SAN FRANCISCO (November 27, 2018) – On November 13, 2018 the Chongqing Number One Intermediate Court rendered its judgment in the appeal of American citizen Wendell Brown against his June 28 conviction by the Chongqing Yubei District Court for the crime of assault with intent. The Chongqing Court reduced Mr. Brown’s sentence from four years to three years in prison, the lowest sentence for the crime of intentional assault under Chinese law.
Dui Hua estimates that fewer than 15 percent of appeals in criminal cases result in a reduction of the prison sentence.
Mr. Brown is scheduled for release on September 24, 2019. After his release he will be deported back to the United States. Mr. Brown is an African-American resident of Detroit, Michigan. He is an outstanding scholar athlete who went on to play professional football in Canada and Europe after graduating from Ball State University. He had no prior criminal conviction. He was in Chongqing teaching English and coaching football. He is a loving son to his mother and the father of an 11-year-old son.
Mr. Brown’s conviction arose from an altercation in a Chongqing bar on September 25, 2016. The Chongqing Court, for the first time, confirmed that Mr. Yu Peitian, initiated the altercation by jostling Mr. Brown while Mr. Brown was standing on a flight of stairs. Mr. Yu escalated the situation by throwing a bottle at Mr. Brown. A friend of Mr. Yu wrestled with Mr. Brown, after which Mr. Brown charged Mr. Yu. While finding that Mr. Yu was in part responsible for the fight, the court concluded that Mr. Yu’s actions did not rise to the level of criminal activity.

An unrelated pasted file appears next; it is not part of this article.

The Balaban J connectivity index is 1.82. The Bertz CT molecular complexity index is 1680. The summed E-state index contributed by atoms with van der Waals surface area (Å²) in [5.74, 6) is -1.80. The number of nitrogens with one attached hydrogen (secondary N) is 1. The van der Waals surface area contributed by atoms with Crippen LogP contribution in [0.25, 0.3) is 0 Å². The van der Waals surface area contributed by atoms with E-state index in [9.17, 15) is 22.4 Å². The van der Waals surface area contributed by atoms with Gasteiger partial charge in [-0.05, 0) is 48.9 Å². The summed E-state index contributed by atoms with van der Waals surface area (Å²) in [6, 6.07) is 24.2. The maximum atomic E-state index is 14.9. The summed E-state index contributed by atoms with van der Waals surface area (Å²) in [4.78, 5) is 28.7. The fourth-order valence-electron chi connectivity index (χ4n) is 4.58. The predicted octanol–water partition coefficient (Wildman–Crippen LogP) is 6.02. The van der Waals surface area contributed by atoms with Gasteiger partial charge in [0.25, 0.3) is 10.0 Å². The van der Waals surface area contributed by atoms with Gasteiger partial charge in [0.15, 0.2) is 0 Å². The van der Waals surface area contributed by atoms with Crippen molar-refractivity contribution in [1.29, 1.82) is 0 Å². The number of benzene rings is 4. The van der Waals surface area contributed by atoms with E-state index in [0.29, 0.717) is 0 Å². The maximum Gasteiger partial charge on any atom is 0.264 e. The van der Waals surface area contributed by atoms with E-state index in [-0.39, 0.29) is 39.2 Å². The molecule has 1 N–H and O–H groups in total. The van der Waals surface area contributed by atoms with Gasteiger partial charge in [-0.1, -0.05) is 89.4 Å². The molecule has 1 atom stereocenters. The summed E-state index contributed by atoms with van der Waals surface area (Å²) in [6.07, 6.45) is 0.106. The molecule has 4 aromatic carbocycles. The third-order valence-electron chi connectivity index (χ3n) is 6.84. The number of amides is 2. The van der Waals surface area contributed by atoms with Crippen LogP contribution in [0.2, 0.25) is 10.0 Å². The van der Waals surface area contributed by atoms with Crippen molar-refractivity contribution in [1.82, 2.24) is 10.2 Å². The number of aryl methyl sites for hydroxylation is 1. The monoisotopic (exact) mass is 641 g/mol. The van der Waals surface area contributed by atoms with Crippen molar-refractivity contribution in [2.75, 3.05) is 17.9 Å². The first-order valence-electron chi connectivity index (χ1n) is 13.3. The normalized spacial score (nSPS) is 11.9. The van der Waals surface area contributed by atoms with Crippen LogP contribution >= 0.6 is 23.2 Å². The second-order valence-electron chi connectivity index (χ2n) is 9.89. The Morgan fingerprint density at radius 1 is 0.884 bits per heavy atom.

Mr. Brown was the only person punished for what happened in the bar. The court rejected his claim of self-defense and concluded he didn’t do enough to de-escalate the situation. The court gave as its reason for reducing the sentence the fact that Mr. Brown had apologized to Mr. Yu, that Mr. Yu had forgiven Mr. Brown, and that Mr. Brown had paid compensation of RMB 200,000 to Mr. Yu.
Mr. Brown’s family, his legal team, and his friends had hoped that the Chongqing Court would order Wendell Brown’s immediate deportation, a remedy provided for under Chinese law. It chose not to do so.
Mr. Brown will now be transferred from the Chongqing Jiangbei District Detention Center, where he has been held for more than two years, to a prison. Once in prison he can apply for early release.
In a gesture much appreciated by Mr. Brown and his family, Mr. Brown was allowed to make a 15-minute video call to his mother in Detroit. He was in characteristic good spirits and appeared healthy.
Dui Hua played a role in bringing about the reduction of the prison sentence, lobbying both governments and calling attention to the case in American media. It served as an advisor to Mr. Brown’s family and team of supporters.
Dui Hua Executive Director John Kamm commented that “While this is not the result we hoped for it is nevertheless the best that could be achieved. I salute the team of legal advisors and friends who have worked tirelessly to bring Wendell home. Dui Hua acknowledges the sympathetic handling of the case by the appellate judges in Chongqing.”
City and state officials had lobbied the Chinese government on Mr. Brown’s behalf. (Chongqing and Detroit are sister cities.) The US consulate in Chengdu visited Mr. Brown every month in the detention center and an officer attended both the trial of the first instance and the trial of the second instance. Its work was backed by the American embassy in Beijing and the State Department in Washington D.C. Hundreds of people, including football fans and residents of Detroit, most of whom did not know Mr. Brown, donated to a GoFundMe account to assist Mr. Brown and his family in their ordeal.
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